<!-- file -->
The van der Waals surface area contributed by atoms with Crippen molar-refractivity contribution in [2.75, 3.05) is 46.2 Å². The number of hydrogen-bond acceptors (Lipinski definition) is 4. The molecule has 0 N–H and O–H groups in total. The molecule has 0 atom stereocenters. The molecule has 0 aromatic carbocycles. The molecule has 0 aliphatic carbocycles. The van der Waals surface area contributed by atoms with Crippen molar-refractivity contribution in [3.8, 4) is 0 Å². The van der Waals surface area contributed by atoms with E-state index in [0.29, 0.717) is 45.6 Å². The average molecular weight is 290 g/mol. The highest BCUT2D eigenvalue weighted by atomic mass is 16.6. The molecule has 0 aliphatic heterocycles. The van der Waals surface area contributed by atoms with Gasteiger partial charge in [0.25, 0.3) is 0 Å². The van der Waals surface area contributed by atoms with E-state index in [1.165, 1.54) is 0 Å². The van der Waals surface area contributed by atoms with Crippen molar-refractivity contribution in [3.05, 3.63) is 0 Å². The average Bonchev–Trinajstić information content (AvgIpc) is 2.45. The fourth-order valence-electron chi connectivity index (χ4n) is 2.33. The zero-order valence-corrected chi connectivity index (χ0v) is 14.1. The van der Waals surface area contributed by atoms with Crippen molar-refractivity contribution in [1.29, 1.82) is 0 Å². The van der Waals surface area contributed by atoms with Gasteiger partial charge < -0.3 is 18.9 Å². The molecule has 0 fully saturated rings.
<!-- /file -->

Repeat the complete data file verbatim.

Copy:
The van der Waals surface area contributed by atoms with Crippen molar-refractivity contribution in [2.75, 3.05) is 46.2 Å². The number of hydrogen-bond acceptors (Lipinski definition) is 4. The molecule has 0 N–H and O–H groups in total. The molecule has 0 atom stereocenters. The molecule has 0 aromatic carbocycles. The molecule has 0 aliphatic carbocycles. The van der Waals surface area contributed by atoms with Crippen molar-refractivity contribution in [3.8, 4) is 0 Å². The van der Waals surface area contributed by atoms with E-state index in [0.29, 0.717) is 45.6 Å². The average molecular weight is 290 g/mol. The highest BCUT2D eigenvalue weighted by atomic mass is 16.6. The molecule has 0 aliphatic heterocycles. The van der Waals surface area contributed by atoms with Gasteiger partial charge in [0.25, 0.3) is 0 Å². The van der Waals surface area contributed by atoms with E-state index in [1.165, 1.54) is 0 Å². The van der Waals surface area contributed by atoms with Crippen molar-refractivity contribution in [3.05, 3.63) is 0 Å². The average Bonchev–Trinajstić information content (AvgIpc) is 2.45. The fourth-order valence-electron chi connectivity index (χ4n) is 2.33. The zero-order valence-corrected chi connectivity index (χ0v) is 14.1. The van der Waals surface area contributed by atoms with Crippen molar-refractivity contribution in [1.29, 1.82) is 0 Å². The van der Waals surface area contributed by atoms with Gasteiger partial charge < -0.3 is 18.9 Å². The molecule has 0 fully saturated rings.